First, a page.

Common Courtesy - An Endangered Species

What's up with motorists suddenly (or not so suddenly) ignoring pedestrians, crosswalks, and eschewing common courtesy?  I say "not so suddenly" as I've been seeing this lack of motoring etiquette for some time.  But lately it seems like it's moved on to another level.

I'm not even talking about the common, combative, vitriol laden relationship between cyclists and motorists.  That's a whole other post in itself.   I will say, after just coming into the house today from a Saturday AM ride, that it was event free.  And even with the mid-morning rush of a Saturday, with people heading to little league soccer, Home Depot, or wherever, it really wasn't too bad of a ride.

But when I'm running, or even walking (to the train station to commute to work, for example, which is only a mile away from our home), the idea of motorists actually stopping at a stop sign, yielding to pedestrians in a crosswalk, or actually being aware of ones surroundings, seems like too much to ask lately.  Case(s) in point:

  • While walking to the train one recent morning, I approached a corner where cars were waiting to turn right - I would have been approaching them from their right.  I made eye contact with the elderly woman in the lead car, and proceeded to cross.  She decided that it was more important to take advantage of the gap in traffic and - had I not jumped clear - her left front quarter panel would have clipped my leg.  Her dismissive wave of her hand was icing on the cake.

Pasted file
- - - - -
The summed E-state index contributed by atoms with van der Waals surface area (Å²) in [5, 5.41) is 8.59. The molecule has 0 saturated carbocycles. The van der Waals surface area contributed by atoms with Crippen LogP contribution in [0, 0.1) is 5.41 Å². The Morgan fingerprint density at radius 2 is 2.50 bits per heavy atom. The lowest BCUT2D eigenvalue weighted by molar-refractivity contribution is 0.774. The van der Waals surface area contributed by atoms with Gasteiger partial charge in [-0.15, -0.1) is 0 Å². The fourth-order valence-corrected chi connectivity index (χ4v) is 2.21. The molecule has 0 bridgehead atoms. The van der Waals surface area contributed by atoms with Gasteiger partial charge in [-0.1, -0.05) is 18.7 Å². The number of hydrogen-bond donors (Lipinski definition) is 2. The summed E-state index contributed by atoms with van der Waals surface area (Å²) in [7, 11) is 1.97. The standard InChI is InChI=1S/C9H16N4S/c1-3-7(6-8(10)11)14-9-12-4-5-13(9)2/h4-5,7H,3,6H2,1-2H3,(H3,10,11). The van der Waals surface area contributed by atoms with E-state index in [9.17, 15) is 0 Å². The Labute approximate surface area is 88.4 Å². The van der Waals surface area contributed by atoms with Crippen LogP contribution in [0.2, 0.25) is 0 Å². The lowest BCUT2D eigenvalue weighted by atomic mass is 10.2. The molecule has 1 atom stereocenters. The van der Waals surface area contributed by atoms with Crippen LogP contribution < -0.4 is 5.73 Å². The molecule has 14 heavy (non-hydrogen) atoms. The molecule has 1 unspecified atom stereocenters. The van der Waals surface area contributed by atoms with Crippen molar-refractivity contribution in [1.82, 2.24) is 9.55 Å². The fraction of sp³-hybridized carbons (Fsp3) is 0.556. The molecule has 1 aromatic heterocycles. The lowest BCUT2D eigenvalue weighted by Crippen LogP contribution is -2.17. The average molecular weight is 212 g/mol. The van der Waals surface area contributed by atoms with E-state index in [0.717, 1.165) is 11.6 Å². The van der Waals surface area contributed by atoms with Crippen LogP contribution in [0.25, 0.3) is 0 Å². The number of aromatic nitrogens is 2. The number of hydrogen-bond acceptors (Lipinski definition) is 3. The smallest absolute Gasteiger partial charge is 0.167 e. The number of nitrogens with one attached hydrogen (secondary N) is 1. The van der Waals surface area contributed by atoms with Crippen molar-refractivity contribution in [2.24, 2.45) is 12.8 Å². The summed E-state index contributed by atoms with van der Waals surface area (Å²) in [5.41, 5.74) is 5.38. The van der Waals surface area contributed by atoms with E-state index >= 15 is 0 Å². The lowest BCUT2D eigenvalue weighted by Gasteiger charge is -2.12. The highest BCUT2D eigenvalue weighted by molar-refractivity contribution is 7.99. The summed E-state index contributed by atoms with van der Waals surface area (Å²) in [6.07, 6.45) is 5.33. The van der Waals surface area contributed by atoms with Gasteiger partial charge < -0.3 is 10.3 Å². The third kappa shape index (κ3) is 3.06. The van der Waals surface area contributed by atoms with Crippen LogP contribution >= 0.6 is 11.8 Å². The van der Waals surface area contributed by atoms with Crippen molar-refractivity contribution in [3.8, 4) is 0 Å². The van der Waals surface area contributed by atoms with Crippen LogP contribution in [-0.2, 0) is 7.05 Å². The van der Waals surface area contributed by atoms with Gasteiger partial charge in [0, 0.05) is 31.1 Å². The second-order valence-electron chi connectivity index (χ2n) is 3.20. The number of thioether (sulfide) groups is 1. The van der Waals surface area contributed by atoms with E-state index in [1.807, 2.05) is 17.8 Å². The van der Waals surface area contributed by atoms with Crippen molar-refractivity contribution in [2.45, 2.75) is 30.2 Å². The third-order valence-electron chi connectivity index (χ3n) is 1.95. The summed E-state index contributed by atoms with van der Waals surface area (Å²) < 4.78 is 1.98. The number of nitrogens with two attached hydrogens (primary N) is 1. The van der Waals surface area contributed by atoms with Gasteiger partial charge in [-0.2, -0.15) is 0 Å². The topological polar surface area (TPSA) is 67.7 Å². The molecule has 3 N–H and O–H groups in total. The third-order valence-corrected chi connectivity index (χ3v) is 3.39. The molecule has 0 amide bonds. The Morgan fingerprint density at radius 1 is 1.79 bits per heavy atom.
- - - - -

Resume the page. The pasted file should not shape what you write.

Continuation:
• During a typical morning run, I was coming up to a gas station where a car (I heard him before I saw him) came roaring up to the exit drive.  Thankfully I heard him coming and was able to stop short, because the dude behind the wheel never once looked in my direction and when I yelled a sarcastic "thank you", as I stood blocked by his car in the middle of the sidewalk, I was greeted with his middle finger.
  • Walking home from the train station is just as bad as walking to it.  While crossing at a corner a car, thoughtfully, stopped and motioned for me to cross.  Giving a nice wave I proceeded to do so.  However, the car behind the nice young lady thought that this was a ridiculous situation and proceed to lay on his horn.  When I was clear, and the cars were rolling, he yelled out his window "get the fuck out of the way".

Now, as I said, this isn't the animosity that I see at times when I'm out on my bike on training rides.  That again provides enough ammunition for a whole other post (or three).  And I will say that there are "good cyclists" and "bad cyclists"....just as there are good drivers and bad drivers.  But when did the old saying "pedestrians have the right of way" go by the way-side?  Are people in that big a hurry that waiting for 10 seconds for someone to cross a street is such an inconvenience?

My wife and I have a saying that we commonly say at least twice on the occasion that we're out for a ride together.  It's not unusual for a car to tearing by us at a ridonkulous rate of speed - or for a car to ignore a stop sign, etc.  We usually joke that "...there better be someone giving birth in the back seat of that car..." as there's really no other reason to be so obnoxiously exceeding the speed limit in a residential area.  JL has also noticed this now more common phenomenon of motorists beginning to despise pedestrians.

And it really wasn't like this even 2 to 3 years ago.  It's been just recently (the past 12 months perhaps) that this behavior has been increasing to become more commonplace.  Even our early morning rides and runs (500a start time) now have risks - given by the example of the idiot coming out of the gas station.  It used to be that one could run down the middle of the road at that time of day and not encounter a car for miles.  Now, everyone is out earlier, in a bigger hurry, and patience is a rare commodity.

The encounters that I listed above should not be considered a complete list of transgressions by any means.  I could go on and on.  I just don't understand why common courtesy has been given up in lieu of trying to beat the rush at Starbucks on the way to work.